oceansensing @ VIMS
Coastal & Polar Physical Oceanography (C2PO) Lab
The Laboratory for Ocean Sensing (LOS) and the Coastal & Polar Physical Oceanography (C2PO) Lab at the Virginia Institute of Marine Science — William & Mary are led by Dr. Donglai Gong. The C2PO lab focuses on oceanographic research and education and the LOS focuses on operational efforts and technology developments. Some of the lab's research areas include polar ocean dynamics, coastal ocean circulation, submarine canyons, and ocean transport and mixing.
Seeking Knowledge Through Relentless Inquiry and Sustainable Exploration
The NESMA-PASSENGERS (New England Seamount Acoustics) (Predictions of AcousticS with Smart Experimental
Networks of GlidERS) project aimed to improve acoustic predictions in strong-frontal and eddy-rich environments by using data-assimilative ocean models along with adaptive sampling buoyancy gliders.
The NORSE DRI focus on characterizing the key physical parameters and processes that governs the predictability of upper-ocean rapid evolution events occurring in the ice-free high latitudes. The goal is to identify which observable parameters are most influential in improving model predictability through inclusion by assimilation, and to field an autonomous observing network that optimizes sampling of high-priority fields.
MARACOOS is a regional association of partners that collect unique ocean and coastal data that is transformed into information products that support jobs, the economy, safety and well-being for the more than 78 million people living, visiting, and working in the Mid-Atlantic region. As a MARACOOS Glider Technology Center, we provide near realtime glider data to NOAA for ocean forecasting and monitoring.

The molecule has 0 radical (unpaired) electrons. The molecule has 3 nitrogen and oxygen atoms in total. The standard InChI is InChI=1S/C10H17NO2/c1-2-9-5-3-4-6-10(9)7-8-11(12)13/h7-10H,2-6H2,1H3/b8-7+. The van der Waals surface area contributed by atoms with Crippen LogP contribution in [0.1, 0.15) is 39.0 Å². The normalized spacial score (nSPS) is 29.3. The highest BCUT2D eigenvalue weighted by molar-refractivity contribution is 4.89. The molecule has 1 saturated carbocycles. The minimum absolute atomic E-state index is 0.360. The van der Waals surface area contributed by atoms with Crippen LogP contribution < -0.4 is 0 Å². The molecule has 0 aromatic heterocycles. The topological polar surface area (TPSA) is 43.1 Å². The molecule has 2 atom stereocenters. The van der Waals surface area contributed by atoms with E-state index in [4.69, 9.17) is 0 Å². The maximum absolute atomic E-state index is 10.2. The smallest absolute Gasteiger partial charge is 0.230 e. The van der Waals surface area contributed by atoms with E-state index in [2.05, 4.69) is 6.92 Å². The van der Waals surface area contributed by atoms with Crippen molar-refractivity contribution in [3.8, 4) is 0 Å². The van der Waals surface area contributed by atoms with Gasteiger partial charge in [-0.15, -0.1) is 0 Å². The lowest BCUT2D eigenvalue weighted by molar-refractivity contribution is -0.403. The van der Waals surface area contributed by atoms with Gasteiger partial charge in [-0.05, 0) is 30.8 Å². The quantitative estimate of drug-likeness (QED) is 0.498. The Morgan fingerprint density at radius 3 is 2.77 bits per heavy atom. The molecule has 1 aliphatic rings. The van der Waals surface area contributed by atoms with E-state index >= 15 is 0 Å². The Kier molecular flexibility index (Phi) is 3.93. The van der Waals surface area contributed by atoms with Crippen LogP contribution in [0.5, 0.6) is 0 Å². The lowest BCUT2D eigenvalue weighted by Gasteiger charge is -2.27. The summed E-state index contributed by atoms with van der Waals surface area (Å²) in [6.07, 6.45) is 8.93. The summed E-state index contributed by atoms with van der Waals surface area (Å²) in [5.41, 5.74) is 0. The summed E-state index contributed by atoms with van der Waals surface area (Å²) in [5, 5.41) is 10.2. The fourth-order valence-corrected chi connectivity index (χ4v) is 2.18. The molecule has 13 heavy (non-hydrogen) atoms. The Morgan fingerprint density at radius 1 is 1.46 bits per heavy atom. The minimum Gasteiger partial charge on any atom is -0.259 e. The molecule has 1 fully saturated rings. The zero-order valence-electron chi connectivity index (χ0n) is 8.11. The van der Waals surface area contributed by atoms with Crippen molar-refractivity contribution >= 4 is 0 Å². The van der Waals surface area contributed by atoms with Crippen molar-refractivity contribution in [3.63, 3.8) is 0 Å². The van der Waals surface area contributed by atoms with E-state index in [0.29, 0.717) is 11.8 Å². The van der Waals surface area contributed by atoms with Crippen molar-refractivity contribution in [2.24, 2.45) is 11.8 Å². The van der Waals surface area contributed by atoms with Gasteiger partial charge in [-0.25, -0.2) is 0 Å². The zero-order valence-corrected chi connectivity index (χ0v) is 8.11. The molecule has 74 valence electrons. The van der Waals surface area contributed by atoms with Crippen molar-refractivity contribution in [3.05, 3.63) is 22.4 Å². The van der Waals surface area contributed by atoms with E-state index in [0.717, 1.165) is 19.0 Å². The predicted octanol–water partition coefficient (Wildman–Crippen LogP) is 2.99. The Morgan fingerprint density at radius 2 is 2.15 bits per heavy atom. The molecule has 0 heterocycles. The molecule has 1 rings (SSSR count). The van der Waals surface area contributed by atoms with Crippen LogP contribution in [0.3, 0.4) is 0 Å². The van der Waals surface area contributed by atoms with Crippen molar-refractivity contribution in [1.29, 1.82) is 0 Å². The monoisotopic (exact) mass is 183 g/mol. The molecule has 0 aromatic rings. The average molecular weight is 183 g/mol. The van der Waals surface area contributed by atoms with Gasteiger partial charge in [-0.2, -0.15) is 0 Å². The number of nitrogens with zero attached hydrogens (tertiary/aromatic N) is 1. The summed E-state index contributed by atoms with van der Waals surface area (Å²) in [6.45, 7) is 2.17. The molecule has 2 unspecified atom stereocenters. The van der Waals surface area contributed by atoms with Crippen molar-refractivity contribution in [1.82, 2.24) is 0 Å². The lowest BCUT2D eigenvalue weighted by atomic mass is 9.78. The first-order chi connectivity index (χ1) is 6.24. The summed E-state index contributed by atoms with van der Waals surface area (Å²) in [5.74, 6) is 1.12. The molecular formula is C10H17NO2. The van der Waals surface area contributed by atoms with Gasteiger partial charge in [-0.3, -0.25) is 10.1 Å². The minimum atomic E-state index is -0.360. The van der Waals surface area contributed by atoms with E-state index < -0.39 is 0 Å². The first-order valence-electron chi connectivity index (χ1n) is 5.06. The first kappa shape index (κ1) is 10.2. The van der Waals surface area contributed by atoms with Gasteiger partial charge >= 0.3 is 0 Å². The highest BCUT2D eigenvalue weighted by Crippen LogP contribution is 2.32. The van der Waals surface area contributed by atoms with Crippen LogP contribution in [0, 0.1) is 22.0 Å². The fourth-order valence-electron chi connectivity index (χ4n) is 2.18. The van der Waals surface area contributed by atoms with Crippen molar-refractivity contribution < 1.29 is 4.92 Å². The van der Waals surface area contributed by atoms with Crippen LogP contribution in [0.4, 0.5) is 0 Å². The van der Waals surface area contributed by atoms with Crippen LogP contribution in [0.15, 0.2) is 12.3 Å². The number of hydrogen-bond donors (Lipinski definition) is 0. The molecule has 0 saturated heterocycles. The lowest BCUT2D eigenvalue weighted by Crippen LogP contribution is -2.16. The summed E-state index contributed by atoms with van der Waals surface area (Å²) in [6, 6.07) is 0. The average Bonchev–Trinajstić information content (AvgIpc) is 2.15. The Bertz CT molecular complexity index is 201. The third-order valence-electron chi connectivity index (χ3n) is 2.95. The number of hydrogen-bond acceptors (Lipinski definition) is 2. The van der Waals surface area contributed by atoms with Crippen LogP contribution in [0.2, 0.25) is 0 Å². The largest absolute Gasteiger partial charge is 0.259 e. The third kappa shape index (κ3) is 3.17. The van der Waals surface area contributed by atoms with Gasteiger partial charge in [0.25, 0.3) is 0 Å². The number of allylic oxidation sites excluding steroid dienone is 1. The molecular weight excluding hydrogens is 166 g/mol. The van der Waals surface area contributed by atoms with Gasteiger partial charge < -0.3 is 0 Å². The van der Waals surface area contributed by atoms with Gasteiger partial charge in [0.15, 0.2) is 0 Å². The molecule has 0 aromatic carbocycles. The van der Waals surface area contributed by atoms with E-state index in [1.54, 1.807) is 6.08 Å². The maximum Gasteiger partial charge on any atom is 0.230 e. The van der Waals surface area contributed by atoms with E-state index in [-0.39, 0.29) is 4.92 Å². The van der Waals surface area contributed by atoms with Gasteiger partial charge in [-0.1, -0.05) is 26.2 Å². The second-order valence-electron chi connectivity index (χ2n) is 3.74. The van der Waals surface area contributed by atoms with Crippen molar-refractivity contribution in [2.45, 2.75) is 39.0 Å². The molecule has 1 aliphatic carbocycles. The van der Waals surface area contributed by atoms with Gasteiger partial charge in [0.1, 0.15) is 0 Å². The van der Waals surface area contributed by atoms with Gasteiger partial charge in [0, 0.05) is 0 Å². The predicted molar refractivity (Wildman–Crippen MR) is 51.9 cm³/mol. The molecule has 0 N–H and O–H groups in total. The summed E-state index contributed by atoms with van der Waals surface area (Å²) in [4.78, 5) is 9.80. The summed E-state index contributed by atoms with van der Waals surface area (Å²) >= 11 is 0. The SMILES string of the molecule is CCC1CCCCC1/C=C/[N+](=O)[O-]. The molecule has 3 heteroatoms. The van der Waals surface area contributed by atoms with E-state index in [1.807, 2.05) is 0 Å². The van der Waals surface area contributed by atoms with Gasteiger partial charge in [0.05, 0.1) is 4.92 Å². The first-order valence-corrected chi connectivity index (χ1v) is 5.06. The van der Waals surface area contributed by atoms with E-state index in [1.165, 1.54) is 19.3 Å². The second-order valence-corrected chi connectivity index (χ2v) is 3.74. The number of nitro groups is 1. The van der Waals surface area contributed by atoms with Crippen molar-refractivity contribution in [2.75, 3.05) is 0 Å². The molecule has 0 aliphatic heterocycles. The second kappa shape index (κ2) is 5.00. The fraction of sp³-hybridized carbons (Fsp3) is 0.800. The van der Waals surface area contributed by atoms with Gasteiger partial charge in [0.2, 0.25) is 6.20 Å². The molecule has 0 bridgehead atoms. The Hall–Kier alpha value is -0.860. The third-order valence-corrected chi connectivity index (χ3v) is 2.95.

Through close collaboration of academic institutions, industry, NOAA, and the U.S. Navy, the project provides realtime ocean data for operational forecast ocean and weather models during the hurricane season. The goals is to meaningfully improve hurricane intensity forecasts prior to landfall.
Glider Observations of Submarine Canyons
We still have only a very limited understanding of most aspects about our planet. Answering questions about this is essential for understanding the mechanistic role it plays on other scientific processes, and for developing tools to further explore this research avenue with more sensitive measurements and improved data collection.
The Northwest Passage Project is an interdisciplinary expedition with the overarching goal of better understanding the waters of the Canadian Arctic Archipelago and how they are affected by the warming trends in the Arctic Circle. This project has already resulted in a documentary focused on the expedition itself.
The Marine Arctic Ecosystem Study (MARES) is an integrated ecosystem research initiative. The overarching goals of the study are to better understand the interrelationship of the physical, biological, chemical, and human systems, including traditional knowledge, of the Beaufort Sea and to advance scientific prediction capabilities for linkages between marine life, human uses, sea ice, atmospheric and oceanic processes and river discharge. As part of this research effort, we conducted a glider study of the Mackenzie Trough.
Water Quality Monitoring using Aerial Drones
The focus of this water quality project was to use drones to aerial monitor algae blooms on the York River as a proxy for measuring water quality.